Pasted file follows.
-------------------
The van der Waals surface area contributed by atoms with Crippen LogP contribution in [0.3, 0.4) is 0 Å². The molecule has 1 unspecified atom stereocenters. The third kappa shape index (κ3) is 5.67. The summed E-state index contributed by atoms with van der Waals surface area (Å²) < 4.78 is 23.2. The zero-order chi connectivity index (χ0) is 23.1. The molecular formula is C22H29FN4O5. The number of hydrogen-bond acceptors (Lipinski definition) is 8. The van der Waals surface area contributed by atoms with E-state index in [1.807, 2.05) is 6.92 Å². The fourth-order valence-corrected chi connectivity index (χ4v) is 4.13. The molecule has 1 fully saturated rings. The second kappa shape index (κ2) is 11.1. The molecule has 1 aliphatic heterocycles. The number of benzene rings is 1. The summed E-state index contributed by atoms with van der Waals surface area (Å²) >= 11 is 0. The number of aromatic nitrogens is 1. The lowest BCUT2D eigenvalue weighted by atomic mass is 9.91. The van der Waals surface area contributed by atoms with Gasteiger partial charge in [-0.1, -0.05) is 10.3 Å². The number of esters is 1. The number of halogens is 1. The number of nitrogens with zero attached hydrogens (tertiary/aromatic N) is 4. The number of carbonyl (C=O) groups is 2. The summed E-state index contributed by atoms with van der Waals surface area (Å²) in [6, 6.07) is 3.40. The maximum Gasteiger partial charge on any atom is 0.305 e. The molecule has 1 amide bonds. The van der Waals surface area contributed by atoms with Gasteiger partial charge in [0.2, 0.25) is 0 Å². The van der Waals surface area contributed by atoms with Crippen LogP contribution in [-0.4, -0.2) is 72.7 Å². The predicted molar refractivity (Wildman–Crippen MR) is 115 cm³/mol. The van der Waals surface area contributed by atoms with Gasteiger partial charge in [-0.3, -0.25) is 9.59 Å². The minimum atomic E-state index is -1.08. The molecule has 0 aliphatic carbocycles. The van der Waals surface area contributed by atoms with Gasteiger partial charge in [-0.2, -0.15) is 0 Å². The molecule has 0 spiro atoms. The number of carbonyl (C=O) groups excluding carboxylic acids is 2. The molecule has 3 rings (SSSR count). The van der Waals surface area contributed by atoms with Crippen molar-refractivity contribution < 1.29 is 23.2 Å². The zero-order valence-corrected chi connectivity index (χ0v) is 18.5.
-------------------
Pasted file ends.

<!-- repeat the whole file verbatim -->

The van der Waals surface area contributed by atoms with Crippen LogP contribution in [0.3, 0.4) is 0 Å². The molecule has 1 unspecified atom stereocenters. The third kappa shape index (κ3) is 5.67. The summed E-state index contributed by atoms with van der Waals surface area (Å²) < 4.78 is 23.2. The zero-order chi connectivity index (χ0) is 23.1. The molecular formula is C22H29FN4O5. The number of hydrogen-bond acceptors (Lipinski definition) is 8. The van der Waals surface area contributed by atoms with E-state index in [1.807, 2.05) is 6.92 Å². The fourth-order valence-corrected chi connectivity index (χ4v) is 4.13. The molecule has 1 fully saturated rings. The second kappa shape index (κ2) is 11.1. The molecule has 1 aliphatic heterocycles. The number of benzene rings is 1. The summed E-state index contributed by atoms with van der Waals surface area (Å²) >= 11 is 0. The number of aromatic nitrogens is 1. The lowest BCUT2D eigenvalue weighted by atomic mass is 9.91. The van der Waals surface area contributed by atoms with Gasteiger partial charge in [-0.1, -0.05) is 10.3 Å². The number of esters is 1. The number of halogens is 1. The number of nitrogens with zero attached hydrogens (tertiary/aromatic N) is 4. The number of carbonyl (C=O) groups is 2. The summed E-state index contributed by atoms with van der Waals surface area (Å²) in [6, 6.07) is 3.40. The maximum Gasteiger partial charge on any atom is 0.305 e. The molecule has 1 amide bonds. The van der Waals surface area contributed by atoms with Gasteiger partial charge in [0.2, 0.25) is 0 Å². The van der Waals surface area contributed by atoms with Crippen LogP contribution in [-0.4, -0.2) is 72.7 Å². The predicted molar refractivity (Wildman–Crippen MR) is 115 cm³/mol. The van der Waals surface area contributed by atoms with Gasteiger partial charge in [-0.3, -0.25) is 9.59 Å². The minimum atomic E-state index is -1.08. The molecule has 0 aliphatic carbocycles. The van der Waals surface area contributed by atoms with Gasteiger partial charge in [-0.2, -0.15) is 0 Å². The molecule has 0 spiro atoms. The number of carbonyl (C=O) groups excluding carboxylic acids is 2. The molecule has 3 rings (SSSR count). The van der Waals surface area contributed by atoms with Crippen molar-refractivity contribution < 1.29 is 23.2 Å². The zero-order valence-corrected chi connectivity index (χ0v) is 18.5.